Credit Advice

Have a question? Have advice to share? The combined knowledge and experience of everyone in the Credit Karma community can help you. Enter your question or help others below to get started!

Question

Posted in Credit Cards
Profile Image

Question By
jpf18503

1 Contribution
0 People Helped
why do hard inquiries hurt my credit score
also need advise about closing a card in favor of another one with a higher limit

Your Credit Scores Should Be Free. And Now They Are.

View your scores and reports anytime.

SIGN UP NOW
All Responses

Result 1-1 of 1Results per page: 5 | 10 | 25Page 1 of 1   Previous | Next
Top Contributor
713 Contributions
2570 People Helped
Most Helpful Response

Helpful to 5 out of 5 people

Hard inquiries hurt just because the scoring systems are always a little "nervous" when we apply for new credit. It's rather silly because they actually love us to have new debt, but there it is. If we don't apply for credit more than every six months or a year, the impact of hard inquiries tends to be very small -- no more than 5 points as a rule. As to closing a card ... you probably shouldn't unless it has fees you want to avoid. The best course is usually to keep cards alive by using them now and then and managing them well. Then when you're ready for another card, go ahead and apply while still keeping the old one. Doing that greatly helps both utilization rates and average age of tradelines -- and thus helps your score in the long run.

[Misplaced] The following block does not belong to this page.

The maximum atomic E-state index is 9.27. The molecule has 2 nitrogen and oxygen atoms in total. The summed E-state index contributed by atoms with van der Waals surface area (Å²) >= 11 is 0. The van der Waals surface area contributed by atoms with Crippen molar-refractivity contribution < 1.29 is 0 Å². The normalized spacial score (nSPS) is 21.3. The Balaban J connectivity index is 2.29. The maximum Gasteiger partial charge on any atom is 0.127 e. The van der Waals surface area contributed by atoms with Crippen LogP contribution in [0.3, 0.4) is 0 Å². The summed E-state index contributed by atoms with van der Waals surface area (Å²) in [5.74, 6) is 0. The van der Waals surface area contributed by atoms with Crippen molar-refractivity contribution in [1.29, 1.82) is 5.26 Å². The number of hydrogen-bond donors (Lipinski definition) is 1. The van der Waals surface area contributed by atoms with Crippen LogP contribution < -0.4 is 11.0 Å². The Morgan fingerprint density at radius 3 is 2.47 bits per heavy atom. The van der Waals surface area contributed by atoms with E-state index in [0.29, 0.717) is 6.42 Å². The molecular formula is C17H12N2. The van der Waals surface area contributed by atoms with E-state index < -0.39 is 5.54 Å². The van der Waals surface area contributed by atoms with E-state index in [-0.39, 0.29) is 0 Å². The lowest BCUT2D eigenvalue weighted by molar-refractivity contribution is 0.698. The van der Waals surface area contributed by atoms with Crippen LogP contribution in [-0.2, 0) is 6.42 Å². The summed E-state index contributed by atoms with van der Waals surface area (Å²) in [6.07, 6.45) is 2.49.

Result 1-1 of 1Results per page: 5 | 10 | 25Page 1 of 1   Previous | Next

Your Credit Scores Should Be Free. And Now They Are.

View your scores and reports anytime.

SIGN UP NOW

Reply to this Question

Write your response:
Enter Your Comments

The Credit Advice pages of the Site may contain messages submitted by users over whom Credit Karma has no control. Credit Karma cannot guarantee the accuracy, integrity or quality of any such messages. Some users may post messages that are misleading, untrue or offensive. You must bear all risk associated with your use of the Credit Advice pages and should not rely on messages in making (or refraining from making) any specific financial or other decisions.